Eight priority activities under the ASEAN Labor Ministers Work Programme and the flagship Technical Assistance Programme for the CLMV countries intended to meet the labor and employment challenges of closer regional integration were presented at the IAI Development Cooperation Forum (IDCF), which was held in August 2002 at the ASEAN Secretariat in Jakarta.  A joint review between the International Labor Organization (ILO) and ASEAN to identify areas of collaboration, especially where ILO technical assistance and on-going/planned activities could be mobilized, was conducted between 15 and 25 January 2003 in Lao PDR, Viet Nam and Thailand.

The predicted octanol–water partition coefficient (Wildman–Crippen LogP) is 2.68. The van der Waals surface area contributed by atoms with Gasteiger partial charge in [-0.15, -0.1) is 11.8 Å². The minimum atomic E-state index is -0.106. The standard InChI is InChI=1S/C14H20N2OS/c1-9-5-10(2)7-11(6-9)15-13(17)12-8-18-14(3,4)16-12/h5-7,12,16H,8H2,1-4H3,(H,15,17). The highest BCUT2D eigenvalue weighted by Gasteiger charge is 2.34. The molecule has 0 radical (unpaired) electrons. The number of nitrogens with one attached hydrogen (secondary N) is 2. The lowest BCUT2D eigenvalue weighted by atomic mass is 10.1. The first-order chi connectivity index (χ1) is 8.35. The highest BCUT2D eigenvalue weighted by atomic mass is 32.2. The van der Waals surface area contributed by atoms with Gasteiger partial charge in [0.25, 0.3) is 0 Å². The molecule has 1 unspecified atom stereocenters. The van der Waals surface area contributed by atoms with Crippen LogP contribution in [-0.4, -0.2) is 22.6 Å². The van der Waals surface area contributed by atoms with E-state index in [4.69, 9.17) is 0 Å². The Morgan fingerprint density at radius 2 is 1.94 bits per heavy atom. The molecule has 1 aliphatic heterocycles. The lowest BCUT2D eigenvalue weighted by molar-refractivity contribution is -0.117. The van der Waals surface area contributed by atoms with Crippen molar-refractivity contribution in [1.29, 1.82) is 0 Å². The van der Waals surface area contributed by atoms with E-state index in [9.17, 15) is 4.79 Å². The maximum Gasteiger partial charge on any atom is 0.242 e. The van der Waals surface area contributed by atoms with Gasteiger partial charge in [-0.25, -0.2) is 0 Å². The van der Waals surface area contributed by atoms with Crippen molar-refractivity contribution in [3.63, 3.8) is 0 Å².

The 12th Meeting of the ASEAN Experts Group on Disaster Management (AEGDM), held on 16-18 September 2002 in Viet Nam, agreed to restructure the AEGDM into an ASEAN Committee on Disaster Management (ACDM).  To intensify ASEAN cooperation in disaster management, the Committee also decided to meet annually instead of once every two years.  The Committee’s revised Terms of Reference was adopted by the 2nd Meeting of the 36th ASEAN Standing Committee in February 2003.The ASEAN Regional Programme on Disaster Management (ARPDM) has been adopted.  It was formulated with the assistance of the Asian Disaster Preparedness Centre (ADPC).  Under the ARPDM, cooperation among the Member Countries will cover capacity building, sharing of information and resources, engaging external partnerships, and public education, awareness and advocacy in disaster management.